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An Important Time Recalled

J. Quinn Brisben, who died on April 17, 2012, was an activist in the civil rights, peace, and disability rights movements. He was a public school teacher for thirty-two years, mostly in Chicago’s inner city, ran as the Socialist Party’s 1992 U.S. presidential candidate, and self-published a novel and three books of poetry.

Robert Bone and Richard Courage, The Muse in Bronzeville: African American Creative Expression in Chicago, 1932–1950 (New Brunswick, NJ: Rutgers University Press, 2011), 336 pages, $29.95, paperback.

The late Robert Bone had a socialist background which impelled him to study African-American history and literature long before those subjects became fashionable. From the 1950s on his pioneering work in this field included The Negro Novel in America (1959) and Down Home: Origins of the Afro-American Short Story (1975). He had planned, and partially researched and written, a study of the Chicago African-American Renaissance of the 1930s and later. When his health began to fail, he gave his notes to Richard A. Courage, author of many articles on African-American narrative and visual arts. Courage completed Bone’s research, and the result is a compelling book which will be a standard in its field for many years to come.

The Chicago Renaissance of the 1930s and later was every bit as interesting and important as the better known Harlem Renaissance of the 1920s. It included novelists like Richard Wright, poets like Gwendolyn Brooks, and visual artists like the muralist Charles White, as well as the dancer Katherine Dunham, the gospel singer Mahalia Jackson, and the future founder of the DuSable Museum of African American History, Margaret Burroughs. Like their Harlem counterparts, the Chicago group knew each other, helped each other, and formed organizations to connect their community and gain patronage.

The book begins with the new black middle class that was helped by the work of Booker T. Washington and his friendship with Chicago millionaire Julius Rosenwald. They brought Charles S. Johnson to Chicago, who connected many strands of the black renaissance, and Robert Park, the white sociologist at the University of Chicago who had many distinguished black students. Among them were St. Clair Drake and Horace Cayton, authors of Black Metropolis (1945), which was a study of the Chicago community in its days of prosperity.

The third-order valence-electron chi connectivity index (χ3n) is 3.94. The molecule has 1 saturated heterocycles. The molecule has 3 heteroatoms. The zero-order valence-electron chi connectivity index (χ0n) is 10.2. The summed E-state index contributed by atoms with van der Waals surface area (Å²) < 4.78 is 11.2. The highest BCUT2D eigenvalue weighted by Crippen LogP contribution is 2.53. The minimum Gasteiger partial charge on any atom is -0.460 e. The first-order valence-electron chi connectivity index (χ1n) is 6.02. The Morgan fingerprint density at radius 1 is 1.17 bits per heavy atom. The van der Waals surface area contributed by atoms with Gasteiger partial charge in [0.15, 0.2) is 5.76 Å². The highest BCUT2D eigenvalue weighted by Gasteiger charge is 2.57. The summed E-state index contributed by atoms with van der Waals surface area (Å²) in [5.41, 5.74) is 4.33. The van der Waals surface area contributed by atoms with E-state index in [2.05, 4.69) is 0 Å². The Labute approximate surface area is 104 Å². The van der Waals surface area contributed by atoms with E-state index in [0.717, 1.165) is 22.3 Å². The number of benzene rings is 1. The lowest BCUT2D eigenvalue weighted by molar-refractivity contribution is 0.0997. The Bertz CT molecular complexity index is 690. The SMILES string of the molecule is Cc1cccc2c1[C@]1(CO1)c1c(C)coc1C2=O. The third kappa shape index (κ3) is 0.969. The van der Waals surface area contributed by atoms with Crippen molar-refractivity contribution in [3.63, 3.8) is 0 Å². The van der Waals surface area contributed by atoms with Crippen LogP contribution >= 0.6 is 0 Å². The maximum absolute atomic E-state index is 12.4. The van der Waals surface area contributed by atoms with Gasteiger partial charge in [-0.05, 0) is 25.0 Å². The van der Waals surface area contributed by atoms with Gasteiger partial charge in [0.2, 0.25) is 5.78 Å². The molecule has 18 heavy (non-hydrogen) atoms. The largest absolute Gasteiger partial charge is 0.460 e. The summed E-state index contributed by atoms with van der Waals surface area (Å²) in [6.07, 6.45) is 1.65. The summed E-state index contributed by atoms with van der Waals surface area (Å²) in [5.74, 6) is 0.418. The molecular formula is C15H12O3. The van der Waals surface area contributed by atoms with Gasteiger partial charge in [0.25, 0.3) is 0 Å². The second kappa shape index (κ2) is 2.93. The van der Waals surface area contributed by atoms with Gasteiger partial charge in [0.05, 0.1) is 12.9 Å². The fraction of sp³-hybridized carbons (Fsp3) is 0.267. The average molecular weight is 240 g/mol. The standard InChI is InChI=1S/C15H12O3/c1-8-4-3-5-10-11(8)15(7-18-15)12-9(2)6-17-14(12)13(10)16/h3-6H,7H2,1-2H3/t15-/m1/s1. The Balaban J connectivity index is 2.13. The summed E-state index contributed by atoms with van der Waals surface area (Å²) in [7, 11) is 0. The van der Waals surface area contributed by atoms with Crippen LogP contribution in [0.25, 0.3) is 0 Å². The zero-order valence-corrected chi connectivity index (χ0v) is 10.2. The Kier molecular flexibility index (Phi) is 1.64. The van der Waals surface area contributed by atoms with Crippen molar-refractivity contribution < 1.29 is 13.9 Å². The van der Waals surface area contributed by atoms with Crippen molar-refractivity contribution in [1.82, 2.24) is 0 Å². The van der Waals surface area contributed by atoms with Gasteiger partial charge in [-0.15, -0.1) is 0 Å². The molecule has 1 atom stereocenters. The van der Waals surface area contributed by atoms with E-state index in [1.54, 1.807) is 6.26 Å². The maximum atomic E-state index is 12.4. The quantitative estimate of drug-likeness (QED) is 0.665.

The days of prosperity were over by the 1930s. The Binga Bank and other institutions that had supported an independent black community had failed. African-American intellectuals got jobs wherever they could, mostly in the post office and the Chicago public schools, where prejudice was less rampant than in the white business community. In the late 1930s an astonishing variety of black writers worked for the WPA Federal Writers Project, which produced numerous still useful local and regional guides. Black writers and artists also formed clubs to help each other and to connect with the larger community.

Bone and Courage show the many links between the Harlem Renaissance and the later Chicago Renaissance and provide detailed criticism of the achievements of the latter group. The paintings of the group are showcased in dazzling color reproductions. Arna Bontemps’s stories, Richard Wright’s novel Native Son, the poetry of Margaret Walker and Gwendolyn Brooks, and the paintings of Archibald Motley and Charles Wright are valuable additions to the nation’s patrimony.

One interesting aspect of the Harlem Renaissance is that many of its most important members and supporters were homosexual or bisexual. An interesting aspect of the Chicago Renaissance is that nearly all of its participants were persons of the left, many of them close to, or members of, the Communist Party. This led to their persecution in later years by the House Un-American Activities Committee and similar groups. Richard Wright made a memorable statement as to why he left the party, but he and others refused to betray their friends. Some ran into trouble when Chicago public schools required all teachers to sign a loyalty oath. Margaret Burroughs took a year off to go to Mexico while the heat was on, but most signed the oath with few qualms of conscience and were never investigated.

Full disclosure: I was mentored by the late Robert Bone and my family provided house room to Richard Courage when he was completing research for the book. It is an excellent book, and I am proud to have a small part in its creation.

2012, Volume 64, Issue 02 (June)
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